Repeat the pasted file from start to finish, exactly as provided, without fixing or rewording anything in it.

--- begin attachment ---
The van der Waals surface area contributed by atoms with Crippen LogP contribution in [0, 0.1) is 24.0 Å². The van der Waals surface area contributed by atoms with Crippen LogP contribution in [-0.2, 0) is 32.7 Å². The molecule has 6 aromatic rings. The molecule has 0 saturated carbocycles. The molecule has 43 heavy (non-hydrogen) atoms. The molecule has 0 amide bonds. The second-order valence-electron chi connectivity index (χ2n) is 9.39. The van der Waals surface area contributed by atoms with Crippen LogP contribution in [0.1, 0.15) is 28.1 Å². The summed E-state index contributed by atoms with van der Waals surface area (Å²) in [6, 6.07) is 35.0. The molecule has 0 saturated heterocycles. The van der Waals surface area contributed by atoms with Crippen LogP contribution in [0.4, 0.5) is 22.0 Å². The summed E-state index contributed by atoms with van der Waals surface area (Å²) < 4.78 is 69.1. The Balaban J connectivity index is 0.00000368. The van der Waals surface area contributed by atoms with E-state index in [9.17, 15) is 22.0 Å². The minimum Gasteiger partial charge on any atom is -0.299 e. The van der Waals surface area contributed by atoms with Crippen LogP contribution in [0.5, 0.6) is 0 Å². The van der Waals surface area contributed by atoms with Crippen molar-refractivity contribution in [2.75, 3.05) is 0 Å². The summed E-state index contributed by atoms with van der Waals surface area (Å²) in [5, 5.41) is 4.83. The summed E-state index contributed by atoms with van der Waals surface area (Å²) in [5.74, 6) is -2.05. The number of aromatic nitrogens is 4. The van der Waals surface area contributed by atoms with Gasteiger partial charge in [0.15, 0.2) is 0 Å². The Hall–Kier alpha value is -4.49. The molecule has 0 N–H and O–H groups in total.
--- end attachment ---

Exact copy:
The van der Waals surface area contributed by atoms with Crippen LogP contribution in [0, 0.1) is 24.0 Å². The van der Waals surface area contributed by atoms with Crippen LogP contribution in [-0.2, 0) is 32.7 Å². The molecule has 6 aromatic rings. The molecule has 0 saturated carbocycles. The molecule has 43 heavy (non-hydrogen) atoms. The molecule has 0 amide bonds. The second-order valence-electron chi connectivity index (χ2n) is 9.39. The van der Waals surface area contributed by atoms with Crippen LogP contribution in [0.1, 0.15) is 28.1 Å². The summed E-state index contributed by atoms with van der Waals surface area (Å²) in [6, 6.07) is 35.0. The molecule has 0 saturated heterocycles. The van der Waals surface area contributed by atoms with Crippen LogP contribution in [0.4, 0.5) is 22.0 Å². The summed E-state index contributed by atoms with van der Waals surface area (Å²) < 4.78 is 69.1. The Balaban J connectivity index is 0.00000368. The van der Waals surface area contributed by atoms with E-state index in [9.17, 15) is 22.0 Å². The minimum Gasteiger partial charge on any atom is -0.299 e. The van der Waals surface area contributed by atoms with Crippen LogP contribution in [0.5, 0.6) is 0 Å². The van der Waals surface area contributed by atoms with Crippen molar-refractivity contribution in [2.75, 3.05) is 0 Å². The summed E-state index contributed by atoms with van der Waals surface area (Å²) in [5, 5.41) is 4.83. The summed E-state index contributed by atoms with van der Waals surface area (Å²) in [5.74, 6) is -2.05. The number of aromatic nitrogens is 4. The van der Waals surface area contributed by atoms with Gasteiger partial charge in [0.15, 0.2) is 0 Å². The Hall–Kier alpha value is -4.49. The molecule has 0 N–H and O–H groups in total.